Avatar – Film Review 2
I haven’t gone back to see a movie twice in many years. The last one I remember was Collateral, which I thought was brilliant. My second viewing confirmed it. That is a great movie with a terrific ensemble performance and captures LA as only Michael Mann can. It might be Mann’s best film – although I have a special fondness for Thief and it’s existential angst played against the backdrop of Chicago’s rainy streets and Tangerine Dreams soundtrack. Collateral is in that tradition (as is Heat) only tighter with a better script.
With Avatar the motivation was different. I wanted to be less distracted by all the revolutionary stuff going on in terms of 3D and computer EFX and try to simply enjoy the movie. I did – imensley.
What surprised me, was how much faster the movie went by the second time. Initially I thought there was a bit of lag between the second and third acts, and I just didn’t see this the second time. The movie zips by.
I mentioned in my other review, there were problems with Avatar and they were no less apparent the second time around. Other anachronisms, one dimensional characterizations by some of the live actors, and the lame joke searching for a substance called “un-obtanium” were left out of that review. These again are minor problems with what is a delicious and invigorating movie experience. These should not be speed bumps in your race to see this movie in 3D ASAP.
What I really missed in my first review was how good the acting was by Sam Worthington and Zoe Saldana. I am sure this will be overlooked as they will be lumped together with voice actors in animated features. Yet, they were so much more than this. These actors, and all the other N’avi, were all bridled with head cameras that captured facial expressions which were brought into the virtual character and were the crucial link to the viewer’s emotional involvement with the story. So much of the story between Jake Sully and Neytiri was told by their reaction to each other. A glance, a blush, a pause. That is the “acting” part. They did a great job, and I am sure that wasn’t easy running around with blue screens and headgear trying to convey this subtle emotionality. Hats off to those two and the rest of the N’avi crew.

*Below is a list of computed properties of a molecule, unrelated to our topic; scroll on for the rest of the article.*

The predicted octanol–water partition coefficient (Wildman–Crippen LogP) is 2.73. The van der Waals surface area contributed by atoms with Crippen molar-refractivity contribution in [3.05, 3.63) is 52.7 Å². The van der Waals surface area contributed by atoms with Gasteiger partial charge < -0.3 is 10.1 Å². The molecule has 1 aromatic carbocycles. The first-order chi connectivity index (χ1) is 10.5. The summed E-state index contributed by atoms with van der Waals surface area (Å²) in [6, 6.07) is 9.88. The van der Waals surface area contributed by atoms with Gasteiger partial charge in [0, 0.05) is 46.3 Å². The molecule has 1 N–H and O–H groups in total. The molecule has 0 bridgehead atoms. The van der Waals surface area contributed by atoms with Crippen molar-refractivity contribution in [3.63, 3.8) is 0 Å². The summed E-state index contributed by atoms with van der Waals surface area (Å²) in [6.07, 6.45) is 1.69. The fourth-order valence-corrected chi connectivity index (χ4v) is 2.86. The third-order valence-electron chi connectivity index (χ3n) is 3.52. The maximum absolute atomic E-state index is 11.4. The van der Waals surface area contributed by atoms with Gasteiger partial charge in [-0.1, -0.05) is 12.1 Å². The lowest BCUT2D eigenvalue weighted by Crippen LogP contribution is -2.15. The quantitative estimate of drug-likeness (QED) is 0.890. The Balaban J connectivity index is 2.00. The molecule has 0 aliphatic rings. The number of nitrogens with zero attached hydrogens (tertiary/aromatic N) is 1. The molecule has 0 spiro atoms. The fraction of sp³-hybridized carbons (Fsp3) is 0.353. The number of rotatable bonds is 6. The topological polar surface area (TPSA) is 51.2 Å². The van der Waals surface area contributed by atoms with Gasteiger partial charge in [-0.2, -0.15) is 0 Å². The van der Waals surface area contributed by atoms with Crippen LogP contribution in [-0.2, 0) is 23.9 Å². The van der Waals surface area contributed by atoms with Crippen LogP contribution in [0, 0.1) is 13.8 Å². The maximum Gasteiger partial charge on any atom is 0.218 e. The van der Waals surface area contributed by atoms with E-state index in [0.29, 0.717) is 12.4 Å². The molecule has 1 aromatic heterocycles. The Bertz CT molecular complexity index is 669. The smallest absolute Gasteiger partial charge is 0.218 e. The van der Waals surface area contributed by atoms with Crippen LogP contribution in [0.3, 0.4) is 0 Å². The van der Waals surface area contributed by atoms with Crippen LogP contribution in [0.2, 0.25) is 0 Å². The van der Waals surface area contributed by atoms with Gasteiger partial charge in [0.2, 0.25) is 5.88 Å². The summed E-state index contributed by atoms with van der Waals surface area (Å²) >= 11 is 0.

I was again surprised by how the movie caught me emotionally. Through all the bombast of bullets, bombs and profit driven imperialism, Avatar was more than a shoot-em-up with great effects, it really was a story that echos that most human of needs: the desire to be accepted, loved, and heard.
Jake Sully found all that on Pandora, and we viewers are moved because we understand and recognize those needs and feelings in ourselves. We see them played out everyday here on earth. Sometimes with good outcomes, sometimes not.
With Avatar, the outcome is a good one.